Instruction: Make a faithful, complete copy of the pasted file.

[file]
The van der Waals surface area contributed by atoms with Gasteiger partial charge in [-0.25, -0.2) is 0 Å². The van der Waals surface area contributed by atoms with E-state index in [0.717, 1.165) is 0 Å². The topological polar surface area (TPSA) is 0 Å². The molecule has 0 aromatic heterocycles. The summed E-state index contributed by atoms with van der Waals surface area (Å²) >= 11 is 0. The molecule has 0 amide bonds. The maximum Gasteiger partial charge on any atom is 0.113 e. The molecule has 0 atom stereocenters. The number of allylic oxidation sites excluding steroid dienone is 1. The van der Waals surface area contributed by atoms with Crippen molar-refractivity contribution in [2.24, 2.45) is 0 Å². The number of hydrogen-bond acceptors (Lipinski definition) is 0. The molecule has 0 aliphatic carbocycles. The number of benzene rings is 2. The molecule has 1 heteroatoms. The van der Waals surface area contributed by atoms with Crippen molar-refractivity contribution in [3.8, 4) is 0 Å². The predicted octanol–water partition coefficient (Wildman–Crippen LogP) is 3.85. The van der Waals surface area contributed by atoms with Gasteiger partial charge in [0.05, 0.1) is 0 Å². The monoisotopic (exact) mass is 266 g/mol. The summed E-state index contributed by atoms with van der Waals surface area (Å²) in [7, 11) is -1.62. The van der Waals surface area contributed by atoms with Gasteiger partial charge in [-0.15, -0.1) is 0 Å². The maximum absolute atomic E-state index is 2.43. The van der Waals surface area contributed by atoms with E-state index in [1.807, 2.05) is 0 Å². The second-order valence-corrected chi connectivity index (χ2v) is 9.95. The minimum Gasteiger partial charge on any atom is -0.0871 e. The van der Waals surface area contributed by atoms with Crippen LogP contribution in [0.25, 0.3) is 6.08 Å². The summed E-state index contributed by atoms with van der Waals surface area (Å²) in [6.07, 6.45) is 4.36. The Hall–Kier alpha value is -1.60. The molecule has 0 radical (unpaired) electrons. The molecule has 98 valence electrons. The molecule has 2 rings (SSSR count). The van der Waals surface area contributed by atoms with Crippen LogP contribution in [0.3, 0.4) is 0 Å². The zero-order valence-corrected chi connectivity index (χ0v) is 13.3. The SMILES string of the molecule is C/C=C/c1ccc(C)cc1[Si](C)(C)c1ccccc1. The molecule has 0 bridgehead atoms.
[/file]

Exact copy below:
The van der Waals surface area contributed by atoms with Gasteiger partial charge in [-0.25, -0.2) is 0 Å². The van der Waals surface area contributed by atoms with E-state index in [0.717, 1.165) is 0 Å². The topological polar surface area (TPSA) is 0 Å². The molecule has 0 aromatic heterocycles. The summed E-state index contributed by atoms with van der Waals surface area (Å²) >= 11 is 0. The molecule has 0 amide bonds. The maximum Gasteiger partial charge on any atom is 0.113 e. The molecule has 0 atom stereocenters. The number of allylic oxidation sites excluding steroid dienone is 1. The van der Waals surface area contributed by atoms with Crippen molar-refractivity contribution in [2.24, 2.45) is 0 Å². The number of hydrogen-bond acceptors (Lipinski definition) is 0. The molecule has 0 aliphatic carbocycles. The number of benzene rings is 2. The molecule has 1 heteroatoms. The van der Waals surface area contributed by atoms with Crippen molar-refractivity contribution in [3.8, 4) is 0 Å². The predicted octanol–water partition coefficient (Wildman–Crippen LogP) is 3.85. The van der Waals surface area contributed by atoms with Gasteiger partial charge in [0.05, 0.1) is 0 Å². The monoisotopic (exact) mass is 266 g/mol. The summed E-state index contributed by atoms with van der Waals surface area (Å²) in [7, 11) is -1.62. The van der Waals surface area contributed by atoms with Gasteiger partial charge in [-0.15, -0.1) is 0 Å². The maximum absolute atomic E-state index is 2.43. The van der Waals surface area contributed by atoms with E-state index in [1.807, 2.05) is 0 Å². The second-order valence-corrected chi connectivity index (χ2v) is 9.95. The minimum Gasteiger partial charge on any atom is -0.0871 e. The van der Waals surface area contributed by atoms with Crippen LogP contribution in [0.25, 0.3) is 6.08 Å². The summed E-state index contributed by atoms with van der Waals surface area (Å²) in [6.07, 6.45) is 4.36. The Hall–Kier alpha value is -1.60. The molecule has 0 radical (unpaired) electrons. The molecule has 98 valence electrons. The molecule has 2 rings (SSSR count). The van der Waals surface area contributed by atoms with Crippen LogP contribution in [0.3, 0.4) is 0 Å². The zero-order valence-corrected chi connectivity index (χ0v) is 13.3. The SMILES string of the molecule is C/C=C/c1ccc(C)cc1[Si](C)(C)c1ccccc1. The molecule has 0 bridgehead atoms.